Outcome number one transpired as the Fed raised interest rates by 0.25% on December 16, 2015. While all other central banks relented for a short-period of time, the subsequent sell-off in risky assets had resulted in a thorough review of the sustainability of the so-called “good economic data” that the Fed used to justify its most recent actions. And so, we once again find ourselves asking when, not if, central banks will double-down on their QE experiments. Although to be fair at this point, it is more akin to tripling-down or quadrupling-down. I know I'm making up words, but they're making up whatever...anything goes these days! Additional accommodation (i.e. monetary policy easing) by central banks in Japan, Europe and perhaps even the U.S. in the not-so-distant future will work in that it will force investors to pile back into risky assets. However, we shouldn't ask "Will risky assets rally?” We know they will. We should ask "Will the rally lead to real, sustainable economic outcomes?” Sadly, we know the answer to this question too, and so did Albert Einstein: "The definition of insanity is doing the same thing over and over and expecting different results." By that definition, the Japanese are downright psychotic, while the rest of the developed world is lagging by about a decade with emerging signs of neurosis. If you're not convinced, just look at Exhibit 3, which compares the trajectory of 10-year interest rates in the U.S., UK, and Germany since the turn of the millennium (2000) to Japan's 10-year interest rate trajectory beginning a decade prior (1990). While they do not follow each other perfectly, they're pretty darn close.


Exhibit 3: 10Yr Japanese Bond Yields vs Decade Lag of 10Yr US, UK, and German Bond Yields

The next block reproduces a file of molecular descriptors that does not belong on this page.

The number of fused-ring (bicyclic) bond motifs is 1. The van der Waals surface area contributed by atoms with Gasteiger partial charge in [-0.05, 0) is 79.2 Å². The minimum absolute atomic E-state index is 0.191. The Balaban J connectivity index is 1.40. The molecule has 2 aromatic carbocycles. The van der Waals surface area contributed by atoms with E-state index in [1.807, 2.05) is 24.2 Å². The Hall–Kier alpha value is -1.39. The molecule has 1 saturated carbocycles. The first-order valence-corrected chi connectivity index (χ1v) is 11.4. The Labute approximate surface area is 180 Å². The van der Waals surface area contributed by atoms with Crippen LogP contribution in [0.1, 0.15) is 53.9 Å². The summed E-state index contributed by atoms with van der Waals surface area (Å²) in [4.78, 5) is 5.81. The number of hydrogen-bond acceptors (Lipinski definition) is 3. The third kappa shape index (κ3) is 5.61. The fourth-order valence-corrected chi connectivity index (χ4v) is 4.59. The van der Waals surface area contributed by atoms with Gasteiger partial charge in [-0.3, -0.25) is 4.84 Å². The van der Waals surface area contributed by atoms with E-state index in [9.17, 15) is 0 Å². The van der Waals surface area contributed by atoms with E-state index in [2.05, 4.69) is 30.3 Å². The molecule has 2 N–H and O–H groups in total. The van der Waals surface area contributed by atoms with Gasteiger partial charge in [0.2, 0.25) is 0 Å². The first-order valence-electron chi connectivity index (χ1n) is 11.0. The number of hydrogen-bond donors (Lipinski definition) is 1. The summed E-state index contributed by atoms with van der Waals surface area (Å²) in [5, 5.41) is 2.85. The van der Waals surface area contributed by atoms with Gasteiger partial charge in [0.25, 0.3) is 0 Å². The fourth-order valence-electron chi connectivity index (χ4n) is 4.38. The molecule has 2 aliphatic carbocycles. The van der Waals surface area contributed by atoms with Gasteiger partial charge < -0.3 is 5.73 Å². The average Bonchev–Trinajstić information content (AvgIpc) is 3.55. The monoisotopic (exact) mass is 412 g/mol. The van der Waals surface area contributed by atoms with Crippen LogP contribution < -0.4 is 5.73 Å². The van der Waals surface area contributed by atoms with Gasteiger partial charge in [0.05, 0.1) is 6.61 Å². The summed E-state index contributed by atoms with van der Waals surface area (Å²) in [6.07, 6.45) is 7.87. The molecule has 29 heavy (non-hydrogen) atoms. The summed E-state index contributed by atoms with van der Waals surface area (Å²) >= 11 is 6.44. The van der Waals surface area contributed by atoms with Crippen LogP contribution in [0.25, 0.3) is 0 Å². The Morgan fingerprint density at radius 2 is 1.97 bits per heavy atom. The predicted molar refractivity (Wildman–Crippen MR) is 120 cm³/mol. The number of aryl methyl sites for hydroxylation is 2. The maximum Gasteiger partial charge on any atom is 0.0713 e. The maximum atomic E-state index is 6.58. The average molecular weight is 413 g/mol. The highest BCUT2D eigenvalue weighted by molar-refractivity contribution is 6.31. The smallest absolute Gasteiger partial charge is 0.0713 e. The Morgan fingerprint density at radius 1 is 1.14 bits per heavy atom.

Source: Bloomberg


So the most important takeaway from the last decade of Japan's history is that interest rates, economic growth, wages, and inflation are going anywhere but up. I suppose central banking is no longer a game of chicken. It has become a race to the bottom and we are all catching up to Japan.


Submitted by Jim Durnin on

Hi, excellent, well written article.


1. Could you define this more? In regards to real economic realizations (in terms of inflation, GDP, and wage growth among others), I see tremendous employment growth in the U.S. and wage inflation is starting. GDP growth has slowed, as has exports, but look at the DXY. The U.S. is close to full employment.
2. Why did the FOMC raise rates if things weren't going that well? They are data dependent, so what data are they looking at to justify this decision?
3. I can't even speculate what would have happened if the Fed had not stepped in in 2008-2009 and afterwards, maybe a repeat of the 1930's? They must have done the right thing as Japan and Europe have followed? Agree or Disagree?


Alexandra Gorewicz's picture
Submitted by Alexandra Gorewicz on

Hi Jim,

Thank you for your questions.